It’s important to note that this problem exists even in places that support At-Will Employment – an employment relationship that provides for either party terminating the relationship with no liability.  Most places that support At-Will Employment also have an exemption from the law where there is evidence of an implied contract between the company and employee.  This exemption limits the situations in which the employee may be terminated if there is any implication that a contract limiting the reasons (for cause, for example) an employee may be fired exists.  Keep in mind, this contract need not be written, just implied.

Additionally, many states have fairly liberal interpretations of descrimination in termination.  Termination for age, race, color, creed and so forth is against the law.  If a termination even remotely looks like one of these provisions was triggered, there are fertile grounds for a lawsuit.

[Note: I’m not a lawyer nor a legal expert.  You should seek legal guidance for more specific planning or if you find yourself in any situation involving the law.]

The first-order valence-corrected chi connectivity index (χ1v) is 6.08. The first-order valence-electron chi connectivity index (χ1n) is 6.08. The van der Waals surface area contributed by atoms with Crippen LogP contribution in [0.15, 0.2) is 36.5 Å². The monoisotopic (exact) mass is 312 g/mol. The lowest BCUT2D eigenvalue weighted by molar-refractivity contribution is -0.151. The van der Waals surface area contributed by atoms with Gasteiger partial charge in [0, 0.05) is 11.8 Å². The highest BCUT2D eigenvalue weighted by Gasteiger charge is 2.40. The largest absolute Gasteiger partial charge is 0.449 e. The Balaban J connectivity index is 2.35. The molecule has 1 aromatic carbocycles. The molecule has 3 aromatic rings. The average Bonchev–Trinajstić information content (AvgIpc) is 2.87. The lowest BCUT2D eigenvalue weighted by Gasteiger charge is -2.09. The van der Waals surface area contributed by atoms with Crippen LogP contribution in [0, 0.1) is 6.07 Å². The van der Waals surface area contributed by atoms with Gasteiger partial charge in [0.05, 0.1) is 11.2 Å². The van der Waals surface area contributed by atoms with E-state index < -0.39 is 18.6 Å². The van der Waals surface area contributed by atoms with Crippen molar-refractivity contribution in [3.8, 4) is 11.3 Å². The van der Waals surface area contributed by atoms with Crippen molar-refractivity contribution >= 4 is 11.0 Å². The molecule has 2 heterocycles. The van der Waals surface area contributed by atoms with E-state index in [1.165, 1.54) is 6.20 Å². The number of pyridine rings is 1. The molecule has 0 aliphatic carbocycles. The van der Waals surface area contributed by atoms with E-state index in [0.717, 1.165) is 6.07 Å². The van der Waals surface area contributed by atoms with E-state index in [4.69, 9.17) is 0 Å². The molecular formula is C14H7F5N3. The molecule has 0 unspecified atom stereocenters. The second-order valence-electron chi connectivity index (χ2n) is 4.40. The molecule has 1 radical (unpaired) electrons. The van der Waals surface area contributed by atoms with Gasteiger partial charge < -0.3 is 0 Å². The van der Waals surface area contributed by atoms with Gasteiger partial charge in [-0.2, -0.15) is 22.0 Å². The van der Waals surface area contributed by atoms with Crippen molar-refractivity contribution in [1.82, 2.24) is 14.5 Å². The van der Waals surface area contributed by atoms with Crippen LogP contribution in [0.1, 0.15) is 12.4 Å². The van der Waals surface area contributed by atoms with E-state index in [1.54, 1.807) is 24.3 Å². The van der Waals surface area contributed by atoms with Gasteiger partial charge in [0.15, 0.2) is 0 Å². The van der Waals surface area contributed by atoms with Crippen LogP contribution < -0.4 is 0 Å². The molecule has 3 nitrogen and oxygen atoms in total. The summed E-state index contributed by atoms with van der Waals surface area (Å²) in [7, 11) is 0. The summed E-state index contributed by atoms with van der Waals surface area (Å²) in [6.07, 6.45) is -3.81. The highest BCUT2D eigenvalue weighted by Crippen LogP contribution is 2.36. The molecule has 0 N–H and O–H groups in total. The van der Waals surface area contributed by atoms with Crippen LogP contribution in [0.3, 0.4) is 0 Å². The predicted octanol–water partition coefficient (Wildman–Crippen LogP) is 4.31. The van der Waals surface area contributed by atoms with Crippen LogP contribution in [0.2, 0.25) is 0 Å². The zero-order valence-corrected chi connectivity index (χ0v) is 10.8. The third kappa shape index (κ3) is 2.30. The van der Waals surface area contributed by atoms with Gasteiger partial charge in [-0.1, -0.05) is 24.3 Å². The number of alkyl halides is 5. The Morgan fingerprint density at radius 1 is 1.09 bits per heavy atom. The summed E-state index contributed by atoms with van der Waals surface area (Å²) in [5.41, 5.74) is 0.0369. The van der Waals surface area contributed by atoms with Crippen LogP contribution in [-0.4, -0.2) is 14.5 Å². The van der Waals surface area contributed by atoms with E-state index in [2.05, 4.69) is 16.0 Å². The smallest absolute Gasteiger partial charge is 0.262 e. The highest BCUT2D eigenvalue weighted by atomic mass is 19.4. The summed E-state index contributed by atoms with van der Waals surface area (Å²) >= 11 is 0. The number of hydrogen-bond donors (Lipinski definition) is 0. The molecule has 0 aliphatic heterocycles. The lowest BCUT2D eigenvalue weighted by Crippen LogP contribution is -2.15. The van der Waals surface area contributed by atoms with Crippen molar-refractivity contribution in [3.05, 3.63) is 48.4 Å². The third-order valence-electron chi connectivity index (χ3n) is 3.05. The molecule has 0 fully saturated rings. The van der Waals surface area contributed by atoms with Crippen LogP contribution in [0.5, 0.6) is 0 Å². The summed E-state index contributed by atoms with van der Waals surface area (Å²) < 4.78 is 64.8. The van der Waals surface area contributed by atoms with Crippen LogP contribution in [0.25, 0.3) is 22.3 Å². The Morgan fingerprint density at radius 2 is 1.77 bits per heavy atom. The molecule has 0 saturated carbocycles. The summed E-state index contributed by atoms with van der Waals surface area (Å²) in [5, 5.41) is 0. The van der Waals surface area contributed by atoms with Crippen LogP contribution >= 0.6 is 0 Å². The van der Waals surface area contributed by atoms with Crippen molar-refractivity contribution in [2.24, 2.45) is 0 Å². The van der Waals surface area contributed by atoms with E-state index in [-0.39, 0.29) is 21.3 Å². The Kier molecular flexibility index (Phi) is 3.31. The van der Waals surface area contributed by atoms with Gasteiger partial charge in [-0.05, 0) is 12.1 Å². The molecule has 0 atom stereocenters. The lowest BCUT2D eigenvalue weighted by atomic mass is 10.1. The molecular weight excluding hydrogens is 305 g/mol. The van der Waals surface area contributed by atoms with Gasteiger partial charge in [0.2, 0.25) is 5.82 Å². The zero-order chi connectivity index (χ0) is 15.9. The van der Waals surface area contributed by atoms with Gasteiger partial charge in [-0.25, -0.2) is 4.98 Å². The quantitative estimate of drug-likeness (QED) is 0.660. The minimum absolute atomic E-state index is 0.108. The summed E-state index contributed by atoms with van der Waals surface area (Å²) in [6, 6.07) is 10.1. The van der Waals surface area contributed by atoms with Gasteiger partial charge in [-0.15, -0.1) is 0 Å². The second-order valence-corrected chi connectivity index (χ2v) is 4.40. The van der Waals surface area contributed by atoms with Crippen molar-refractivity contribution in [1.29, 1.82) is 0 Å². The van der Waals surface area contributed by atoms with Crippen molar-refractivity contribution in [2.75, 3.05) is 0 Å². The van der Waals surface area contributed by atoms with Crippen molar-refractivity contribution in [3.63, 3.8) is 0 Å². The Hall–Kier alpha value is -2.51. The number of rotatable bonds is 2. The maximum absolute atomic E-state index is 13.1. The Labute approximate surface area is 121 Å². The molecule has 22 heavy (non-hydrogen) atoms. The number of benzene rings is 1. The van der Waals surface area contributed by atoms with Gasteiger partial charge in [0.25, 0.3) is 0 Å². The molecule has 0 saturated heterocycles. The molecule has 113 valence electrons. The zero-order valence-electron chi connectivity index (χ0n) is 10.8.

As my friend walked me through the specifics of the situation, I clearly understood the pain that he was experiencing and understood the death by a thousand cuts problem he faced.  It was clear to me from his description that this guy had to go.  I asked what seemed to me to be the obvious question: “what have you documented.”  He gave me the answer that virtually all CEO’s of small companies give when asked the same question: “nothing.”  Oy vey.

I know the feeling that there’s no time for such silly exercises like documenting conversations or simple day-to-day actions well.  Why waste the time?  Certainly each event is unique and unassociated with any other events.  I want to deal with a problem and get it behind me, right?  Any leader wants to have a positive outlook on how things are going to be and wants to avoid thoughts on how any one problem or situation may be indicative of a bigger or longer-lasting issue.  The fact is that most issues are single events and can be quickly left in the past.  Because of this, we find little reason to focus on any one event or problem.  The high percentage of situations that work out, though, blind us to the few that don’t.  Making matters worse is that the ones that don’t work out often become big, hairy messes that absorb time and energy like a black hole absorbs light.